the requirement of in-district residency for students who (1)
move into District 203 within 60 days of the first day of
attendance, (2) move out of District 203 during the school
year, (3) change residence due to a legal custodian's
military service obligation, (4) are homeless, or (5) are
foreign exchange students. Board Policy 7:60
Residence, [ECF No. 22-3]; Defendant's SoF, [ECF
No. 97], ¶ 28; Affidavit of Bob Ross, [ECF No. 98-1],
¶ 7. It is undisputed that none of the
exceptions to Defendant's “residency requirement,
” as the Court will refer to Defendant's policy,
applies to Plaintiff.
Defendant's initial denial, W.P. subsequently asked
Defendant to waive its residency requirement and let
Plaintiff attend NCHS as an accommodation for her disability
under the Americans with Disabilities Act of 1990 (“the
ADA”), 42 U.S.C. § 12101 et seq., and the
Rehabilitation Act of 1973 (“the Rehabilitation
Act”), 29 U.S.C. § 701 et seq.
Defendant's SoF, [ECF No. 97], ¶ 31; Plaintiff's
SoF, [ECF No. 94-1], ¶ 31. Defendant again refused.
Plaintiff's SoF, [ECF No. 94-1], ¶¶ 31, 33;
see also Defendant's SoF, [ECF No. 97],
¶¶ 32-33. It is this sequence of events that led
Plaintiff to enroll at DGNHS even though W.P. and she believe
and contend that DGNHS does not provide the academic, social,
or emotional support that Plaintiff needs. Plaintiff's
SoF, [ECF No. 94-1], ¶ 35.
understand W.P.'s request for an accommodation under the
ADA and the Rehabilitation Act, it is necessary to begin in
2008. That year, after her parents' separation and
divorce, Plaintiff began to experience anxiety, depression,
sleep disturbances, and seizures. Id. ¶ 10;
see also Defendant's SoF, [ECF No. 97], ¶
12. In August 2009, Plaintiff was diagnosed with epilepsy and
subsequently prescribed Keppra for her seizures.
Plaintiff's SoF, [ECF No. 94-1], ¶ 11;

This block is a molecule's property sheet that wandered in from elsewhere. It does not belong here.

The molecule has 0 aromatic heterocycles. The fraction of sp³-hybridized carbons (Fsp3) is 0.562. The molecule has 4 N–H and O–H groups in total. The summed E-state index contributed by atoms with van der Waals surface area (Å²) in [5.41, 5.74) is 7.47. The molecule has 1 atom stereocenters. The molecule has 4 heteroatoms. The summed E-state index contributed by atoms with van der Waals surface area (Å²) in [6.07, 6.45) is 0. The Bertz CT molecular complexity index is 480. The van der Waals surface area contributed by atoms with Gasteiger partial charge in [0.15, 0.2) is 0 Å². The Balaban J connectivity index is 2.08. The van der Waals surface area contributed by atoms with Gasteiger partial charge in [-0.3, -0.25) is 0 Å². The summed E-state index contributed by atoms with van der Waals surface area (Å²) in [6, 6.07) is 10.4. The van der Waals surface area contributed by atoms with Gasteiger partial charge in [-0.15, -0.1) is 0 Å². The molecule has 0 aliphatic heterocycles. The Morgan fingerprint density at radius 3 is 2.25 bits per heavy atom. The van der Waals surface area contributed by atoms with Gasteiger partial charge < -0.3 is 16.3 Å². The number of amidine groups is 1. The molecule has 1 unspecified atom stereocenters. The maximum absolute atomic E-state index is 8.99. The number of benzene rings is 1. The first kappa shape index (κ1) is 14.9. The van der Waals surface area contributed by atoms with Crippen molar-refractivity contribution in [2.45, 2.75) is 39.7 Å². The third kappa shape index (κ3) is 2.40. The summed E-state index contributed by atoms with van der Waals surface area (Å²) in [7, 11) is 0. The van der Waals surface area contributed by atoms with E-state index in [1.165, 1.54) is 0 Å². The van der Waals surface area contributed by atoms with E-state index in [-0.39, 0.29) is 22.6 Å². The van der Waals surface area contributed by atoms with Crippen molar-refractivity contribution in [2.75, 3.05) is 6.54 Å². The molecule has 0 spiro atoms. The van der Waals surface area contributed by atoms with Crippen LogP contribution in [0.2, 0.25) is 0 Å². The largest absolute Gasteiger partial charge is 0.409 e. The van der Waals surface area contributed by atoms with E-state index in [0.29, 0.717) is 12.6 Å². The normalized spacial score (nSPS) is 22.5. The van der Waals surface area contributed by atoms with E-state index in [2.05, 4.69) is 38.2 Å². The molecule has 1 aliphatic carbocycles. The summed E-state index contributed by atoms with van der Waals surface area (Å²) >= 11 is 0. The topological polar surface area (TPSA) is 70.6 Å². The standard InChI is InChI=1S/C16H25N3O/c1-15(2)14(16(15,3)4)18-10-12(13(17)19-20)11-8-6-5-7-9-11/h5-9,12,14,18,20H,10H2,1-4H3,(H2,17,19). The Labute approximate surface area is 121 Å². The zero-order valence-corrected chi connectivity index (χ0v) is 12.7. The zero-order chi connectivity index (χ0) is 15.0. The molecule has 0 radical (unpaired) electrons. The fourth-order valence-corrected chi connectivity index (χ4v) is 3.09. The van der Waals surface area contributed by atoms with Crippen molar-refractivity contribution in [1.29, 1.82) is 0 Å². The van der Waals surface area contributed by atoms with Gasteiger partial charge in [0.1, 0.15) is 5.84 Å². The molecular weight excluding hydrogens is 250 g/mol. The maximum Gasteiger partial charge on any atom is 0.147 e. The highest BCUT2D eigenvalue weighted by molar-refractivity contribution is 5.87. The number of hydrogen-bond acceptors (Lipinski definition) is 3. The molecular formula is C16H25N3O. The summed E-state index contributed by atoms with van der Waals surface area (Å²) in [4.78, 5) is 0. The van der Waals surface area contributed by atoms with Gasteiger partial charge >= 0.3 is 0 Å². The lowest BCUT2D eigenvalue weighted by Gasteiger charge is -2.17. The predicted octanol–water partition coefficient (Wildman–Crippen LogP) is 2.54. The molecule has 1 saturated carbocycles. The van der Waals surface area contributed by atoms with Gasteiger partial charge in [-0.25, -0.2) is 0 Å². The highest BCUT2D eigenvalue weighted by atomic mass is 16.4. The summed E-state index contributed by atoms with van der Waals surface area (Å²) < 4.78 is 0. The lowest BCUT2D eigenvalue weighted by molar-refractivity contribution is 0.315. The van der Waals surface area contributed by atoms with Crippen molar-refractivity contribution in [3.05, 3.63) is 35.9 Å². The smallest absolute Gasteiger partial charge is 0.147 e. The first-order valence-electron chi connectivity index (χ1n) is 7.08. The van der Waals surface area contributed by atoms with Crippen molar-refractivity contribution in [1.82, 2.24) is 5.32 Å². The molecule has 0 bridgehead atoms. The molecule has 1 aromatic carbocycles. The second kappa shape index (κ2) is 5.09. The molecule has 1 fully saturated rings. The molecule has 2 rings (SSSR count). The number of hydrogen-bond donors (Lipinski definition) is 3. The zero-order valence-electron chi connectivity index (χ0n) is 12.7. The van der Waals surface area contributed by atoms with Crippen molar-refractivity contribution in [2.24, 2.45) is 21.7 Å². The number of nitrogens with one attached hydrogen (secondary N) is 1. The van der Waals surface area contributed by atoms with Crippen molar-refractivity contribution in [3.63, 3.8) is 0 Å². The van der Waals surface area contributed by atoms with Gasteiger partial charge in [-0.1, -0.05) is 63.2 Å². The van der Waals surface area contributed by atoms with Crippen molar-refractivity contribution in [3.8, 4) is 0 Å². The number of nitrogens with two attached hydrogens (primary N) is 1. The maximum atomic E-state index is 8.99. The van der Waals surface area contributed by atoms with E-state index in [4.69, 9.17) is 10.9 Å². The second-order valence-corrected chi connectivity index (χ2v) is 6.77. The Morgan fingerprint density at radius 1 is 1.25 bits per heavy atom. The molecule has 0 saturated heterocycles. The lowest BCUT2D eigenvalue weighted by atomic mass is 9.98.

Defendant's SoF, [ECF No. 97], ¶ 12. On nine days
between September 2013 and February 2014, Plaintiff received
treatment at Linden Oaks Behavioral Health for anxiety,
depression, obsessive-compulsive disorder, and school
avoidance issues. Plaintiff's SoF, [ECF No. 94-1], ¶
12; Defendant's SoF, [ECF No. 97], ¶ 13. For seven
of those days, Plaintiff was hospitalized. Defendant's
SoF, [ECF No. 97], ¶ 13. Plaintiff also was prescribed
Celexa and Melatonin for her anxiety, depression, and sleep
disorders. Plaintiff's SoF, [ECF No. 94-1], ¶ 12;
see also Defendant's SoF, [ECF No. 97], ¶
early 2014, Defendant found Plaintiff was eligible for
special education and related services and prepared an
Individualized Education Program (“IEP”) for her.
IEP (Conference Summary Report), [ECF No. 94-3];
Defendant's SoF, [ECF No. 97], ¶ 19. The IEP
reflected, among other things, the following information.
Plaintiff had been diagnosed with Major Depressive Disorder,
Generalized Anxiety Disorder, and a seizure disorder.
Plaintiff's SoF, [ECF No. 94-1], ¶ 13. Defendant
determined that Plaintiff had “limited strength,
vitality, or alertness” and that her disability had a
significant adverse impact on her educational performance,
including in the areas of fatigue, concentration, attendance,
math, and coping skills. Id. ¶¶ 14-16.
Pursuant to this IEP, Defendant provided Plaintiff with
special education classes and services during her freshman
year of high school at NCHS. Id. ¶ 18;
Defendant's SoF, [ECF No. 97], ¶ 20.
January 2015, Plaintiff and W.P. decided that it was in
Plaintiff's best interest to enroll in general education
classes. Plaintiff's SoF, [ECF No. 94-1], ¶ 21.
Although District 203 discouraged this change and told
Plaintiff and W.P. that Plaintiff would not be eligible for